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How to Set Your Graphic Design Prices

by | Apr 2, 2013 | Articles, Design, Freelancing | 9 comments

Set Your Graphic Design Prices Right

As Creatives, Graphic Designers, Consultants, etc., one of the most daunting tasks is to figure out how to Set Your Graphic Design Prices. When starting our own business, we have to consider our own expenses, health insurance, making sure that we factor in a little extra to get us through the slow times, sometimes rent for an office, the price of a P.O. Box, travel expenses, and much more. If we are going solo as freelancers, we don’t have as many expenses to do business because many of us work from home or work on site for our clients. Just starting out many of us didn’t have much experience, so do we set our prices lower to compensate for inexperience? If we have been freelancers for a long time and business has grown out of hand, and we decide to develop into a full blown firm or studio, how do you set your graphic design prices? Now we have to think about the expense of paying our employees, possible benefits, sick pay, office expenses, etc.

How to Set Your Graphic Design Prices

Learn to Set Your Graphic Design Prices By Working In-house

These are tough questions for many who decide to go on their own and brave the venture of starting their own business. For freelancers, it is generally a good idea to work in-house for at least a year, to really learn the ins and outs of the business. I haven’t met many people that walked right out of school and started freelancing professionally and didn’t fall on their face in the beginning. If you didn’t and knocked every project out of the park, and never looked back, then kudos to you, because you are an absolute graphic design super hero; but most design programs do not teach you everything that there is to know about design, and certainly don’t teach their students about the business aspect of design.

Set Your Graphic Design Prices By Testing The Water

It is also a good idea to enlist friends and network with other freelancers to find work, and dig for some good advice. Find out what the pricing is locally, and stay competitive with that. Some people will tell you to use the Graphic Artist Guild’s Guideline to Ethical Pricing. This is a great source for you to learn how to set your graphic design prices, and they do a lot of great things for their members, as well as fight for the creative rights of designers. This is fantastic, but you also have to look at whether or not the local economy will support their pricing. By networking with other freelancers, you can stay competitive with the market, while possibly getting leads to new projects. What I definitely don’t recommend is finding out everyone else’s pricing and unfairly undercutting them to the point where you sell yourself short and cheapen the value of the design community’s work in the process. This is unfair and is considered price gouging. Being competitive is one thing, but devaluing our services as a whole is another.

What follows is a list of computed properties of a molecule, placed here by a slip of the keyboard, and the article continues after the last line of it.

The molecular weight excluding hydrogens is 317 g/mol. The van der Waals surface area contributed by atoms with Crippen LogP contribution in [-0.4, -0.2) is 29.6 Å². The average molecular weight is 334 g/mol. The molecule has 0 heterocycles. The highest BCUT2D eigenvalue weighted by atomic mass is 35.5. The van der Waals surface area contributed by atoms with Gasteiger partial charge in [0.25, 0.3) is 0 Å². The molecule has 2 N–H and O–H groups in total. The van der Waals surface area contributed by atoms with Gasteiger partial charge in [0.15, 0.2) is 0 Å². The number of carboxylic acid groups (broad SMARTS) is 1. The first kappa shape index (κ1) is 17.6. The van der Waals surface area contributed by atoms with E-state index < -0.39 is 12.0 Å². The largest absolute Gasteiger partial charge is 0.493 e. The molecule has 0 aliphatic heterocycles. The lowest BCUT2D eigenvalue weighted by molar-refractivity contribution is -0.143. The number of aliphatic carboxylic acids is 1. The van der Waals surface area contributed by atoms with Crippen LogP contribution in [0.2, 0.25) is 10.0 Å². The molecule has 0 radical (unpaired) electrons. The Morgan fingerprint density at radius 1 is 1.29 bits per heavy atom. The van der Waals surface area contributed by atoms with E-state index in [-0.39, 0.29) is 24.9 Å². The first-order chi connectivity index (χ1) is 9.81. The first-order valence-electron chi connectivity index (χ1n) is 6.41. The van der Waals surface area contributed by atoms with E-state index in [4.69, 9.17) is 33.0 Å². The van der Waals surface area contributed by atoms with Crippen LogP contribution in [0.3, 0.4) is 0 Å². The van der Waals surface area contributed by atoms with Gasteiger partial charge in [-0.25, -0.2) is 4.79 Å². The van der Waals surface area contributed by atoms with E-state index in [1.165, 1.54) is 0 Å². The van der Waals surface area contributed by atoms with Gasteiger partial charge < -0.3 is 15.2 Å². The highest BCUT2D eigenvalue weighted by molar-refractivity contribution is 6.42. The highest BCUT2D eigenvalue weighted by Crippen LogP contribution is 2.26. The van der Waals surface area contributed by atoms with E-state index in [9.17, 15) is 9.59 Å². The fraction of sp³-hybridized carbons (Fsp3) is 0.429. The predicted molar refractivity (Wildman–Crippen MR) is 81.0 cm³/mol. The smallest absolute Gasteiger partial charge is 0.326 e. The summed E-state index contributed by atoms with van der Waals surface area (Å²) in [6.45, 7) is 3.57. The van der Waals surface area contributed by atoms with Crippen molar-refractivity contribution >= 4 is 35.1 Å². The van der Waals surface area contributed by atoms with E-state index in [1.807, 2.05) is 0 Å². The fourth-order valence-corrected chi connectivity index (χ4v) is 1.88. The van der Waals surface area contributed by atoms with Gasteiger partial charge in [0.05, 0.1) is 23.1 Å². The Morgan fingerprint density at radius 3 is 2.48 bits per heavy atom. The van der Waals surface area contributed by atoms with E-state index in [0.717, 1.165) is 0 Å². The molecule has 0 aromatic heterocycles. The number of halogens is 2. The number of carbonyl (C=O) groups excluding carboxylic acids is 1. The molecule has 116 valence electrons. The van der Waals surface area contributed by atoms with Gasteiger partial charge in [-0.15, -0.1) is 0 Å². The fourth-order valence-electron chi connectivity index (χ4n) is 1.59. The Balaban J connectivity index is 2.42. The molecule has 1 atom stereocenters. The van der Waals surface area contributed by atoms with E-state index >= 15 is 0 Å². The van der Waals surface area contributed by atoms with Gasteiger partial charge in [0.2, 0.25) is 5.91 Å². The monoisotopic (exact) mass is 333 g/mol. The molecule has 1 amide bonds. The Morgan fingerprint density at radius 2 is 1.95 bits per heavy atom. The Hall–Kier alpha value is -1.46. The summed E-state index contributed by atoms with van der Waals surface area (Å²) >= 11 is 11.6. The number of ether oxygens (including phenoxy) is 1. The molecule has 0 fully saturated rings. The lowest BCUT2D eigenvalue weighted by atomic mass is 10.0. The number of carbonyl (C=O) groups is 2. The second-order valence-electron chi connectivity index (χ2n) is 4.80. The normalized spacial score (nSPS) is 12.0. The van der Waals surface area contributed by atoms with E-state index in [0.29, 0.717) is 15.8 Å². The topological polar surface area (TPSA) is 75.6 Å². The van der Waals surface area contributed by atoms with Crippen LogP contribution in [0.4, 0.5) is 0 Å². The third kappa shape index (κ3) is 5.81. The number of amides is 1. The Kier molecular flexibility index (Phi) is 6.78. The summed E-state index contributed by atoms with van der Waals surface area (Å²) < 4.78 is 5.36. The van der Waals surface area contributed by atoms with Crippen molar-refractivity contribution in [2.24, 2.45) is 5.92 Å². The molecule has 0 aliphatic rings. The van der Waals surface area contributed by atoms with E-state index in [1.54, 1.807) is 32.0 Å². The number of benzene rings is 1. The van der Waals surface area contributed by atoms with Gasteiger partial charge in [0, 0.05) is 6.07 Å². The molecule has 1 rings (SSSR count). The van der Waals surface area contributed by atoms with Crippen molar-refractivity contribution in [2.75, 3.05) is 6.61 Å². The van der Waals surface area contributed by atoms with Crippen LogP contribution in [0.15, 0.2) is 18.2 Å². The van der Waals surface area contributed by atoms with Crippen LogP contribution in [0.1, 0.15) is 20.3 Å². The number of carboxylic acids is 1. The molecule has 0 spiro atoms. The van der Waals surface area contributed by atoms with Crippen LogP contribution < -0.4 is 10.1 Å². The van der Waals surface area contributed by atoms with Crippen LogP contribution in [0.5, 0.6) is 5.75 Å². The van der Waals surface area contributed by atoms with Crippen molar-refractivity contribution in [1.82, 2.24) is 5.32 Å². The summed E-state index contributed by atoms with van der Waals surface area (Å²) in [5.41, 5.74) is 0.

Never Announce Discounts

What you might do as a freelancer is seek out non-profit organizations and do some work pro-bono, or at a discounted rate to start out. This will show future and potential clients that you are helpful to charities, and it will help to build your portfolio in the process. However, anything done for a profit business, company, or individual should be billed at the full rate. No one needs to know that you have done the non-profit work for free. You are doing this for two reasons. the first one is to build your professional portfolio. The other one is so that others can see the value of your work. This will allow you to set your graphic design prices higher, while being able to justify them with real world results. Personally, when I started out, I designed a site for a new animal shelter that could not afford to pay me. I was happy to get the portfolio piece and I learned a lot about the real world of design in the process. On top of that, contributing companies that donated to the shelter liked my work and I ended up getting two or three good-paying clients from that single philanthropic act. It really just depends on tact, how you carry yourself and your philosophy on business and how to run one.


I wish that I could be more specific, like saying “If you are designing for print charge $750.00 for a brochure, if you are designing a web site, charge $75.00 per hour, but honestly, with no enforced guidelines, I can’t tell you what to charge. Hopefully I was able to point you in the right direction where you could find out locally via networking, but this all also comes from experience. The bottom line is that you have to determine what you feel that you deserve, what the market will allow locally, what you need to make a decent living and to survive financially, on top of covering your expenses. As long as you deliver a quality product, and make a solid living while conducting business in an ethical manner, then you should have no problem being successful in the design world. If you learn how to set your graphic design prices, you will stay competitive with other businesses and stay in business as well.

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